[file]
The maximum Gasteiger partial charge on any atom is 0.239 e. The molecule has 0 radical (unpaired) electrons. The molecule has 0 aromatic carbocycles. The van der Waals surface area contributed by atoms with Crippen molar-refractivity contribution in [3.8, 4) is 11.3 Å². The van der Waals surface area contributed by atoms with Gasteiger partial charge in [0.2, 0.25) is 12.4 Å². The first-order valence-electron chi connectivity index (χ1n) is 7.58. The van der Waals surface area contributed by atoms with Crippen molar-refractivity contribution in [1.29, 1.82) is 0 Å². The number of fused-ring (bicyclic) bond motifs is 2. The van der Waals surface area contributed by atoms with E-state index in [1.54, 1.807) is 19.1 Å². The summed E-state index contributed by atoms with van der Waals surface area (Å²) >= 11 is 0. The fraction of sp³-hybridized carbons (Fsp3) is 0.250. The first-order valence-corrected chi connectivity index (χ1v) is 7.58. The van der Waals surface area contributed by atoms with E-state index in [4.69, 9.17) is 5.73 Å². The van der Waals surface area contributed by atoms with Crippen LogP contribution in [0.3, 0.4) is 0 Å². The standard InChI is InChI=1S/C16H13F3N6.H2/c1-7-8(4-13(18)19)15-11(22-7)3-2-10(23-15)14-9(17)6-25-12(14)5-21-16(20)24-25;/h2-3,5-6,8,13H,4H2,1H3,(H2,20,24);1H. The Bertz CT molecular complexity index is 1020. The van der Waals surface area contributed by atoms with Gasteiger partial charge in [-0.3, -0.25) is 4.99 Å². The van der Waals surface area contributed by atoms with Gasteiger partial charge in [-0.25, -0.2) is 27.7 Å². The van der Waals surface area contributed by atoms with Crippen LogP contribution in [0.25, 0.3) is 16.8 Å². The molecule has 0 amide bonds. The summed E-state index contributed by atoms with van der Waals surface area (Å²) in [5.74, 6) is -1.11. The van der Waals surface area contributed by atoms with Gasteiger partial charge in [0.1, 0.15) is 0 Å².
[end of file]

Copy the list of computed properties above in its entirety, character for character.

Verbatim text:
The maximum Gasteiger partial charge on any atom is 0.239 e. The molecule has 0 radical (unpaired) electrons. The molecule has 0 aromatic carbocycles. The van der Waals surface area contributed by atoms with Crippen molar-refractivity contribution in [3.8, 4) is 11.3 Å². The van der Waals surface area contributed by atoms with Gasteiger partial charge in [0.2, 0.25) is 12.4 Å². The first-order valence-electron chi connectivity index (χ1n) is 7.58. The van der Waals surface area contributed by atoms with Crippen molar-refractivity contribution in [1.29, 1.82) is 0 Å². The number of fused-ring (bicyclic) bond motifs is 2. The van der Waals surface area contributed by atoms with E-state index in [1.54, 1.807) is 19.1 Å². The summed E-state index contributed by atoms with van der Waals surface area (Å²) >= 11 is 0. The fraction of sp³-hybridized carbons (Fsp3) is 0.250. The first-order valence-corrected chi connectivity index (χ1v) is 7.58. The van der Waals surface area contributed by atoms with E-state index in [4.69, 9.17) is 5.73 Å². The van der Waals surface area contributed by atoms with Crippen LogP contribution in [0.3, 0.4) is 0 Å². The standard InChI is InChI=1S/C16H13F3N6.H2/c1-7-8(4-13(18)19)15-11(22-7)3-2-10(23-15)14-9(17)6-25-12(14)5-21-16(20)24-25;/h2-3,5-6,8,13H,4H2,1H3,(H2,20,24);1H. The Bertz CT molecular complexity index is 1020. The van der Waals surface area contributed by atoms with Gasteiger partial charge in [-0.3, -0.25) is 4.99 Å². The van der Waals surface area contributed by atoms with Gasteiger partial charge in [-0.25, -0.2) is 27.7 Å². The van der Waals surface area contributed by atoms with Crippen LogP contribution in [0.25, 0.3) is 16.8 Å². The molecule has 0 amide bonds. The summed E-state index contributed by atoms with van der Waals surface area (Å²) in [5.74, 6) is -1.11. The van der Waals surface area contributed by atoms with Gasteiger partial charge in [0.1, 0.15) is 0 Å².